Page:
About Us

Founded in 1960



1959 - 1965

Eloise Budd put a small ad in a local newspaper asking other frustrated parents who were having

trouble with the Costa Mesa School District to come to a meeting early in 1959. Ten people showed up.

That was the beginning of California Association for Neurologically Handicapped Children (CANHC).

As they talked to other parents, they came across some parents in Los Angeles who were establishing

classes under the Los Angeles County Pilot Project for NH children. Rosemary Lee, Delight Weisman,

Gabrielle Ramos, and David Eisenmen were also among those first pioneers. They found that they needed

legislation to separate neurologically handicapped (NH) students from those with mental retardation

(MR). So they went to Sacramento and got acquainted with some parents from the Bay Area. They began

working with Representative Jerome Waldie, a legislator who was willing to listen to their horror stories.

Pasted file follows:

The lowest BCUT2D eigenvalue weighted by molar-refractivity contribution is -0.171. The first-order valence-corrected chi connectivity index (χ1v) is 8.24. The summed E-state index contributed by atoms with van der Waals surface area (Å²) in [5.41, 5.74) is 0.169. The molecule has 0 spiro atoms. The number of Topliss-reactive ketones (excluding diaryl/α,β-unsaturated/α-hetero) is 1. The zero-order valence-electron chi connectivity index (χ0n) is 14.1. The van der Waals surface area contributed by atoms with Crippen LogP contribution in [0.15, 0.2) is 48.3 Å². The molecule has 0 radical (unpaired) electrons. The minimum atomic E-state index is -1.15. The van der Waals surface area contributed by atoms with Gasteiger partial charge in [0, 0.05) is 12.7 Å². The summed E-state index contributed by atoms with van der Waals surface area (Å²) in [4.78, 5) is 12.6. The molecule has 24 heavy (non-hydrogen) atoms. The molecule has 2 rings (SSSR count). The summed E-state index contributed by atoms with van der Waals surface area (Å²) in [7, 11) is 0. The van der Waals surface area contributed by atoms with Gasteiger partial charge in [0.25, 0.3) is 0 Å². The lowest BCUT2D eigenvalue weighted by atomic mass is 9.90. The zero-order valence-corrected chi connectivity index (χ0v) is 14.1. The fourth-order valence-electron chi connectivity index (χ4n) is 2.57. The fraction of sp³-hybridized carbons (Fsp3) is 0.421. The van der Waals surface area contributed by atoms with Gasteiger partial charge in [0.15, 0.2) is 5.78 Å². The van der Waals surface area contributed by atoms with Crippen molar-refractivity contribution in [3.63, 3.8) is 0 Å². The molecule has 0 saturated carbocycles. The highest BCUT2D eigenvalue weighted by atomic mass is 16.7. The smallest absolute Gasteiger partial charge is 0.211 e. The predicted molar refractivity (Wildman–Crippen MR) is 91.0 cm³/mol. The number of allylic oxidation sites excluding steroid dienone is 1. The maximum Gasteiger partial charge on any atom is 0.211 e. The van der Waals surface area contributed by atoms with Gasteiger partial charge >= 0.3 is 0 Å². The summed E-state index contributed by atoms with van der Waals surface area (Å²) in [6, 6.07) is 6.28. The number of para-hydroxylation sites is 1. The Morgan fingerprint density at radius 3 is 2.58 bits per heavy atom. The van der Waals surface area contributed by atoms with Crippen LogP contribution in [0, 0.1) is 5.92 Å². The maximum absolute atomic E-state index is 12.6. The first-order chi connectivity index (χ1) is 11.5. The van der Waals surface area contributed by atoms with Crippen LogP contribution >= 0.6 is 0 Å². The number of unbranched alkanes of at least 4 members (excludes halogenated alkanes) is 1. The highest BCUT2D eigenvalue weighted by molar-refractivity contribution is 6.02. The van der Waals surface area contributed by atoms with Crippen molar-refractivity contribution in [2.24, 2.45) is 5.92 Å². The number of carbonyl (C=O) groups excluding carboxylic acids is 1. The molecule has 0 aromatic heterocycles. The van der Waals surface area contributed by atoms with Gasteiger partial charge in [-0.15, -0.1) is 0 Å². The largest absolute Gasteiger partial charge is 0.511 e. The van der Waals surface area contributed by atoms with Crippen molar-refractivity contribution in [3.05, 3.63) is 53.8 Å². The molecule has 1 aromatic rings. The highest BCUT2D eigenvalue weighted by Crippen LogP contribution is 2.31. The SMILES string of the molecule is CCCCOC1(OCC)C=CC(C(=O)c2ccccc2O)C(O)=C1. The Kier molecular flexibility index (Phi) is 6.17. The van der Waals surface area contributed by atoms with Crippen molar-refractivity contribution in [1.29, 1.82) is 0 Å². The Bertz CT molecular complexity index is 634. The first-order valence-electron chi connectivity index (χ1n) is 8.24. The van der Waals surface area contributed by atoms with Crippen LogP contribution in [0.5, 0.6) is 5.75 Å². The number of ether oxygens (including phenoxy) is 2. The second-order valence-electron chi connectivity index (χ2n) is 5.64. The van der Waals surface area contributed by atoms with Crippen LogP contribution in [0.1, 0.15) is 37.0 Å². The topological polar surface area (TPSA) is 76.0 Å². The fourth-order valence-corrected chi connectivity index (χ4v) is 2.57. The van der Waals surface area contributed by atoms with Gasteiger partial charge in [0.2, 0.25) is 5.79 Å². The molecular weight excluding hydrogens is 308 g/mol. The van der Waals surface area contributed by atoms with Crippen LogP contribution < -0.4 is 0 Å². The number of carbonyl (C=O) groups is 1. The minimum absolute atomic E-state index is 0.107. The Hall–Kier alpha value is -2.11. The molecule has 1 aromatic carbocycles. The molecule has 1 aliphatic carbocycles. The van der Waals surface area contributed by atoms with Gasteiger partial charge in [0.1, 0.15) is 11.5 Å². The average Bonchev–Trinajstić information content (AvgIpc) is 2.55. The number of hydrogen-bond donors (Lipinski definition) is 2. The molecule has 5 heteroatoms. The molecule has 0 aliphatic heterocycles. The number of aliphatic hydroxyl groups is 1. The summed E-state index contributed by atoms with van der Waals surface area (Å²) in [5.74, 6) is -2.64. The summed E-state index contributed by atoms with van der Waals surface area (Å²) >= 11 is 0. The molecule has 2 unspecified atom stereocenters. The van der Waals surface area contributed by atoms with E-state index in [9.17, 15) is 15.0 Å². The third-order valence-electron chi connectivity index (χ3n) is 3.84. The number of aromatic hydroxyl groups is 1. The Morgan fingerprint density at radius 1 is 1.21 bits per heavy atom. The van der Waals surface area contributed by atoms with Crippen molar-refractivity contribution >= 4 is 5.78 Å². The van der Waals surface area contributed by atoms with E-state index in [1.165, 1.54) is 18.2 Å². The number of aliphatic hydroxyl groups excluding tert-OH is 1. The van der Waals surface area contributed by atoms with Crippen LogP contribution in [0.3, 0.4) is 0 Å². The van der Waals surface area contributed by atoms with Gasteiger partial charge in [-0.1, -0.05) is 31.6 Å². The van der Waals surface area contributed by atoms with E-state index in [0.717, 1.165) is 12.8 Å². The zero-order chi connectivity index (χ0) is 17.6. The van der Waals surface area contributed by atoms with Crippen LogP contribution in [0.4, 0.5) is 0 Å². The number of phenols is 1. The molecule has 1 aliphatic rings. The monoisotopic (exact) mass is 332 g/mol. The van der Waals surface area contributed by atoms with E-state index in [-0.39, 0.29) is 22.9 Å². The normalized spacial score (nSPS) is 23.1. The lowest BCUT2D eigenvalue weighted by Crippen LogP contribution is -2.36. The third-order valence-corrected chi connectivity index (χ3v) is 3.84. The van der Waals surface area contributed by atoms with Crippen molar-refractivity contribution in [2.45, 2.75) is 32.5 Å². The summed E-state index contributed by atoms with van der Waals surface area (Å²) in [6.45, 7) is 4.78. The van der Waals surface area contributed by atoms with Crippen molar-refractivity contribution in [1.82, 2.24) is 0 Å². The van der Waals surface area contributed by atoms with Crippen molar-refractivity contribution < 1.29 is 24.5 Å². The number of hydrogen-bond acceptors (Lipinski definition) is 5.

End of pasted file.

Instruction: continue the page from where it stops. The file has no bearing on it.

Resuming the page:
It seemed that the only choice parents had was to place their children with “neurological handicap” in

classes for the mentally retarded or keep them home. Eloise Budd remembers that her child became

violent when he was placed in a class for the Trainable Mentally Retarded where they were teaching him

how to tie his shoes rather than teaching him how to read. The school district finally placed him at

Fairview State Hospital because of his behavior!

This group of concerned parents created CANHC (it rhymes with panic) in 1960

Getting the Word Out...



CANHC 1965 - 1975

If schools were to be required to teach hard-to-teach children, teachers needed more information. Diane Frost took up the challenge and began providing an annual Good Teaching Practices Conference at

Richmond High School in 1965. CANHC had now grown to 19 chapters. By 1972, CANHC began

sponsoring these conferences with the cooperation of the chapters in Alameda County North, Alameda